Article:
Book Review: Asking For It

asking

Asking For It, by Louise O’Neill, takes the difficult subject of the alleged rape of a beautiful but drunk teenage girl at a party, and explores society’s reaction when the details are graphically shared in the public domain. It is a challenging read because it tackles so many issues that are rarely discussed between victims and the people they know. The subject may be debated by strangers, but close to home it causes embarrassment and discomfort. Large numbers of women have lived through such experiences but choose not to share, because this is the reaction they expect.

Emma O’Donovan is eighteen years old, beautiful and confident, loved by her family. For as long as she can remember she has been Daddy’s princess. Her mother tells her that with looks like hers she will have the world at her feet and she anticipates this shining future. At school she is surrounded by girls who admire her, whose jealousy she feeds off. Boys cannot help but look her way and she knows she could have any of them. She tests this regularly.

Emma once overheard a boy describe her as boring, a comment which still smarts. When others are lauded for any achievement, attribute or possession, she will quietly disparage. She works hard to appear kinder and more interesting than she feels; what matters is that she is noticed and admired. She is attracted to boys others want.

Emma despises her mother for the way she puts on a front for the neighbours and tries to maintain her aging looks, subduing the fear that they are alike. Mother’s passive criticism of her daughter irritates. Emma requires approbation so hides all traits that she knows would garner disapproval. Her parents believe she is a good girl, raised in a good family, and that she will behave in the way they have programmed her.

The pivotal night is a typical party until Emma loses control. Her friends blame the alcohol and leave her to it, distracted by their own dramas. The next morning Emma cannot remember what happened. Her friends are furious with her for how she behaved but she believes, if she remains strong, all will blow over and she will be forgiven. Then pictures appear on social media.

The fallout is depressingly accurate in its portrayal of how society reacts to allegations of rape. Emma was drunk and dressed in revealing clothes. She led a boy into a bedroom. In many people’s eyes she was asking for it and should not complain, the case should not be brought to court. Boys will be boys, what else did she expect?

Emma’s parents try to be supportive but cannot move beyond their own shattered illusions. They struggle with the concept of having a daughter who does not behave as they were convinced their daughter would. From basking in their child’s reflected glory they must now face a community that is blaming her for ruining the glorious futures of young men from good families such as theirs. Several of their parents were long time friends.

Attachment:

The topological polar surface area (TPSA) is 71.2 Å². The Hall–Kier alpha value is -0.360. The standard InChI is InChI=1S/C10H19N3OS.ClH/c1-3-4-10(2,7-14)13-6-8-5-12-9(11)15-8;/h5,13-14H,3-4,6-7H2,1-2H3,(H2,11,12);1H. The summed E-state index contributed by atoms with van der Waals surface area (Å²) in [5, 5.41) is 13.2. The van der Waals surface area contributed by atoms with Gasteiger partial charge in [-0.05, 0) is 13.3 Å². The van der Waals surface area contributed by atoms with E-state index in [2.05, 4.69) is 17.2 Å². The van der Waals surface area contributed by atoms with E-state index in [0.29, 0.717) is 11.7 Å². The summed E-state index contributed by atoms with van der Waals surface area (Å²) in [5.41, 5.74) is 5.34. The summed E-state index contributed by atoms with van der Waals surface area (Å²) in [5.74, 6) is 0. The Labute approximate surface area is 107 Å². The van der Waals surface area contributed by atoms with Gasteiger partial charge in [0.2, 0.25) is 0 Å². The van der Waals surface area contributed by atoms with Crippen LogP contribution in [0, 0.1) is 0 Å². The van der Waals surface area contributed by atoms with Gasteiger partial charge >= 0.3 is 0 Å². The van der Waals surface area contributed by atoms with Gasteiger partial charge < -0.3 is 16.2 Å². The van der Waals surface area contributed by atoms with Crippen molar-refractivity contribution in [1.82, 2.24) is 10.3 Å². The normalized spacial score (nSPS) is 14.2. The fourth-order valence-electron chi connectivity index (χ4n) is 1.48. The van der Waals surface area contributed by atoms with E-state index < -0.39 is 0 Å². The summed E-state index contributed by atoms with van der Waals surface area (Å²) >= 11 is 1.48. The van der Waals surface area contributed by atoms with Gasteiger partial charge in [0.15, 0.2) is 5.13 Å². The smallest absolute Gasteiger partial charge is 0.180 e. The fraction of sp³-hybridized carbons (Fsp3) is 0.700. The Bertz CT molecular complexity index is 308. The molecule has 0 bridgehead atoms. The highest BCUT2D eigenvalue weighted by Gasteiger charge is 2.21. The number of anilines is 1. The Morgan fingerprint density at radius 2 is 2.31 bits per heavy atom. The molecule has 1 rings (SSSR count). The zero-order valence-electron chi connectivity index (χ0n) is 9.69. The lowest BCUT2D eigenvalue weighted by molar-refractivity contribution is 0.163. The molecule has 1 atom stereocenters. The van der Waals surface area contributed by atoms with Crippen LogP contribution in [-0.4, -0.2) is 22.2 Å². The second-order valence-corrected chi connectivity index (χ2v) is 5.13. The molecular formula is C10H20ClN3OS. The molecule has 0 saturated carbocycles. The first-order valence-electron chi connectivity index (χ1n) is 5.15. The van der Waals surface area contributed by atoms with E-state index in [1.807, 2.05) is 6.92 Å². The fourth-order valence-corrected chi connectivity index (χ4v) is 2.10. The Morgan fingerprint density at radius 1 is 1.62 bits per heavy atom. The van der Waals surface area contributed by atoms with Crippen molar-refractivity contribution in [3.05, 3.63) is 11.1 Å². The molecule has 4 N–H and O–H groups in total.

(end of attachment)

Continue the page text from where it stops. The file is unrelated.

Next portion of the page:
Emma herself has no idea how to cope and cannot talk about how she feels. She is adept at burying her true thoughts deep. All she can see in her head are the photographs. All she can hear are the comments that were posted underneath by those she considered her minions, her friends. This is a child on the cusp of adulthood, a teenager with all the difficulties and peer pressure that entails.

The judgements of others can be devastating, how much more so for a young person whose life revolved around garnering adulation. In the wider public eye she is That Girl about whom everyone now has an opinion. She is surrounded by pity and contempt.

The author wishes this book to trigger wider discussions about consent. Society continues to blame rape victims for not acting in a manner that they can approve rather than blaming the perpetrator for assuming that they have rights over someone else’s body for spurious reasons. Victims are shamed; bringing shame on one’s family is treated harshly. Sexual conquests continue to be admired.

Although written for young adults this is also an important book for parents. Emma’s experiences were harder to deal with because of her parent’s reaction, their palpable disappointment when she did not turn out to be the daughter they wanted.

Ultimately though it is society that needs to change. Sex is not shameful. Those mature enough to indulge should be mature enough to ask for consent. Giving consent is a personal choice, not one that should be frowned upon due to gender. This story raises the issues. Let’s be brave enough to discuss openly and respectfully with all.

My copy of this book was provided gratis by Annette, whose blog may be found here: Sincerely BookAngels  I am grateful for her generosity is sending it to me.

 

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One comment on “Book Review: Asking For It

  1. […] Asking For It by Louise O’Neill […]

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